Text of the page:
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Hyperandrogenism due to ovarian Leydig cell tumour presenting with polycythaemia
  1. Ayşe Y Demir1,
  2. Bas B Blok2,
  3. Egbert A Brinkhuis3 and
  4. Christine P Oldenburg-Ligtenberg2
  1. 1Department of Clinical Chemistry and Haematology, Meander Medical Centre, Amersfoort, The Netherlands
  2. 2Department of Internal Medicine, Meander Medical Centre, Amersfoort, The Netherlands
  3. 3Department of Gynaecology and Obstetrics, Meander Medical Centre, Amersfoort, The Netherlands
  1. Correspondence to Dr Ayşe Y Demir; ay.demir{at}


A postmenopausal woman in her 60s was referred due to an elevated haemoglobin value found during her annual check-up. On physical examination, characteristic features of hyperandrogenism were observed which were not earlier mentioned. Laboratory investigations revealed polycythaemia accompanied by a normal erythropoietin and a negative analysis for JAK2-V617F mutation. A disproportionally and markedly elevated testosterone in combination with normal levels of adrenal androgens raised the suspicion of an ovarian source. CT scan showed nodular hyperdense lesions in both ovaries. A bilateral oophorectomy was performed and histological evaluation unfolded a Leydig cell ovarian tumour. Testosterone levels and haematological parameters normalised after surgery. Polycythaemia secondary to hyperandrogenism in postmenopausal women is an extremely rare condition and patients should be carefully analysed for the presence of androgen-secreting neoplasms. Diagnosis of the underlying pathology requires careful history, physical examination and comprehensive investigation. Treatment for this condition is surgery and resolves polycythaemia.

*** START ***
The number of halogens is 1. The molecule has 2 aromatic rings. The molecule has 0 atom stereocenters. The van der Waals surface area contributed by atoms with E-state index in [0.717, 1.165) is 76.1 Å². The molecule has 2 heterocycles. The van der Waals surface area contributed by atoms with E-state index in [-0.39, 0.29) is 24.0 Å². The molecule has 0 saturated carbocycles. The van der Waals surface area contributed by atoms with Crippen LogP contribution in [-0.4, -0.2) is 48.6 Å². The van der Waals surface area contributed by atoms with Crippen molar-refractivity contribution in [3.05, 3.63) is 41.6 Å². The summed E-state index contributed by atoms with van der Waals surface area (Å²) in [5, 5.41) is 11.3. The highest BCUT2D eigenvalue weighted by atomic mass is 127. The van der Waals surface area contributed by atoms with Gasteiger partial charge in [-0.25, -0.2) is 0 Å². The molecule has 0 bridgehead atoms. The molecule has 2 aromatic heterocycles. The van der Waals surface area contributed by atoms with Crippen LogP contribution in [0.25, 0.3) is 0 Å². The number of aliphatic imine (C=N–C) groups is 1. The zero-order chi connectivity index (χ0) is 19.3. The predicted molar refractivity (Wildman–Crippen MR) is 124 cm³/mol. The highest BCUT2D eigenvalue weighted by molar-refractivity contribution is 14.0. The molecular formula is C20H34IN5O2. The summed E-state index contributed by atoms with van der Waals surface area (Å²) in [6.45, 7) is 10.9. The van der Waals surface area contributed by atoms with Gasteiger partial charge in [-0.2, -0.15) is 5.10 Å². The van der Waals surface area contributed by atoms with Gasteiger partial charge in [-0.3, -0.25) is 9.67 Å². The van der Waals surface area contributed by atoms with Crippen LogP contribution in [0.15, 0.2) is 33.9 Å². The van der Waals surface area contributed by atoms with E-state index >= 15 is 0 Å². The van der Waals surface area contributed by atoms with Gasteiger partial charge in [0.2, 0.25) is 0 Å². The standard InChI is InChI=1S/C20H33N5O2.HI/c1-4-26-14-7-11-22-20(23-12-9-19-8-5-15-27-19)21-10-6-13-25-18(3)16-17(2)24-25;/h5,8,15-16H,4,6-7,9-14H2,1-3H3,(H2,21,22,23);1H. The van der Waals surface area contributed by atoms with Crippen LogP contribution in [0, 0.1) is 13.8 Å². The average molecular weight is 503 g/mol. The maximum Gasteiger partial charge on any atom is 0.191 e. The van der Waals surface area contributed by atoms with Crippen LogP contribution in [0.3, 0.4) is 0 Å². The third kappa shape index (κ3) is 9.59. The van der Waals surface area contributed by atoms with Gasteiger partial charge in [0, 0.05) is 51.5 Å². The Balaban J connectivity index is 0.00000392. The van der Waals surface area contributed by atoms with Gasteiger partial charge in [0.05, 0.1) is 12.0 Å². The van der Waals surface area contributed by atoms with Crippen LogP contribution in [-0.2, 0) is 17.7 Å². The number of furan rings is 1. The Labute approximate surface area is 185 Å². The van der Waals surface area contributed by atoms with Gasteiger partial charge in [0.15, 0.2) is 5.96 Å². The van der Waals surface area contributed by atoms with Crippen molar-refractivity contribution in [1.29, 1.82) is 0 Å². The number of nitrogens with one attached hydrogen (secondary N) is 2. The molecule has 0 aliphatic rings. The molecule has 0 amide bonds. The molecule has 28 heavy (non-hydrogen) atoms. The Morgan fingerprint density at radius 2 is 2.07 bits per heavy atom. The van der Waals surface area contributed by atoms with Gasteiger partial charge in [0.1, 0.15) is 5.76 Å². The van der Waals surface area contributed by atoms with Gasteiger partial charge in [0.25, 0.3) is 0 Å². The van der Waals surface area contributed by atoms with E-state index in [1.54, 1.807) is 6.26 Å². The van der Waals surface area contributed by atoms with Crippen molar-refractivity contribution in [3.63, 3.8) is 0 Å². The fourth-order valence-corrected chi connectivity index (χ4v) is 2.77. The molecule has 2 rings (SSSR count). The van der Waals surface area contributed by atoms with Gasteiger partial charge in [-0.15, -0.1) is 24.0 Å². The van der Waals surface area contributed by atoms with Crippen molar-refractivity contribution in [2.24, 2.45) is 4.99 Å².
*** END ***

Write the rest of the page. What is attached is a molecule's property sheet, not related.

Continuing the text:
• endocrinology
  • haematology (incl blood transfusion)
  • obstetrics and gynaecology

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  • Contributors AYD, BB, EB and CPO-L were involved in the diagnosis, treatment and follow-up of the patient and contributed to the preparation and writing of the manuscript.

  • Funding The authors have not declared a specific grant for this research from any funding agency in the public, commercial or not-for-profit sectors.

  • Case reports provide a valuable learning resource for the scientific community and can indicate areas of interest for future research. They should not be used in isolation to guide treatment choices or public health policy.

  • Competing interests None declared.

  • Provenance and peer review Not commissioned; externally peer reviewed.